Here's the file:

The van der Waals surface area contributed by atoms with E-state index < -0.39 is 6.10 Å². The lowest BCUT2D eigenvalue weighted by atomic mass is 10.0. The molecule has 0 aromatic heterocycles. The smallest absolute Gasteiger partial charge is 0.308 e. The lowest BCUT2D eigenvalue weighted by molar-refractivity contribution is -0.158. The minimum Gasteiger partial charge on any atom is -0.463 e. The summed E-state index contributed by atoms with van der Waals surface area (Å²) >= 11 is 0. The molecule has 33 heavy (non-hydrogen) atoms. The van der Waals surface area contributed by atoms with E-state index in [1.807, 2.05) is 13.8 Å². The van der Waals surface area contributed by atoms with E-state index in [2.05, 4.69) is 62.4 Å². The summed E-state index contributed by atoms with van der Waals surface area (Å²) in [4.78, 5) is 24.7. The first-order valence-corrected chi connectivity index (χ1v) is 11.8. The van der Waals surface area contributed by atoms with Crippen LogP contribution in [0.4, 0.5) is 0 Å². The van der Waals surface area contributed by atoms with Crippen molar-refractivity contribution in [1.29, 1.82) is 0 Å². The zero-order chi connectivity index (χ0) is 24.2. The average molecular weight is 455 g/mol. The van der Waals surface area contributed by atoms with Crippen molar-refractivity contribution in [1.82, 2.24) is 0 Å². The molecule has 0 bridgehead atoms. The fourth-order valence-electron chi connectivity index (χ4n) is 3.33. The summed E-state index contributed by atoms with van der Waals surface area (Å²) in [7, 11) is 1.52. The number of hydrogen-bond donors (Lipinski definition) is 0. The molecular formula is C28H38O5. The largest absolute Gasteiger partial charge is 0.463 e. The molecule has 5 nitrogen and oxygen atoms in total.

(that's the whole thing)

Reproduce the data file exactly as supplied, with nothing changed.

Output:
The van der Waals surface area contributed by atoms with E-state index < -0.39 is 6.10 Å². The lowest BCUT2D eigenvalue weighted by atomic mass is 10.0. The molecule has 0 aromatic heterocycles. The smallest absolute Gasteiger partial charge is 0.308 e. The lowest BCUT2D eigenvalue weighted by molar-refractivity contribution is -0.158. The minimum Gasteiger partial charge on any atom is -0.463 e. The summed E-state index contributed by atoms with van der Waals surface area (Å²) >= 11 is 0. The molecule has 33 heavy (non-hydrogen) atoms. The van der Waals surface area contributed by atoms with E-state index in [1.807, 2.05) is 13.8 Å². The van der Waals surface area contributed by atoms with E-state index in [2.05, 4.69) is 62.4 Å². The summed E-state index contributed by atoms with van der Waals surface area (Å²) in [4.78, 5) is 24.7. The first-order valence-corrected chi connectivity index (χ1v) is 11.8. The van der Waals surface area contributed by atoms with Crippen LogP contribution in [0.4, 0.5) is 0 Å². The van der Waals surface area contributed by atoms with Crippen molar-refractivity contribution in [1.29, 1.82) is 0 Å². The zero-order chi connectivity index (χ0) is 24.2. The average molecular weight is 455 g/mol. The van der Waals surface area contributed by atoms with Crippen molar-refractivity contribution in [1.82, 2.24) is 0 Å². The molecule has 0 bridgehead atoms. The fourth-order valence-electron chi connectivity index (χ4n) is 3.33. The summed E-state index contributed by atoms with van der Waals surface area (Å²) in [7, 11) is 1.52. The number of hydrogen-bond donors (Lipinski definition) is 0. The molecular formula is C28H38O5. The largest absolute Gasteiger partial charge is 0.463 e. The molecule has 5 nitrogen and oxygen atoms in total.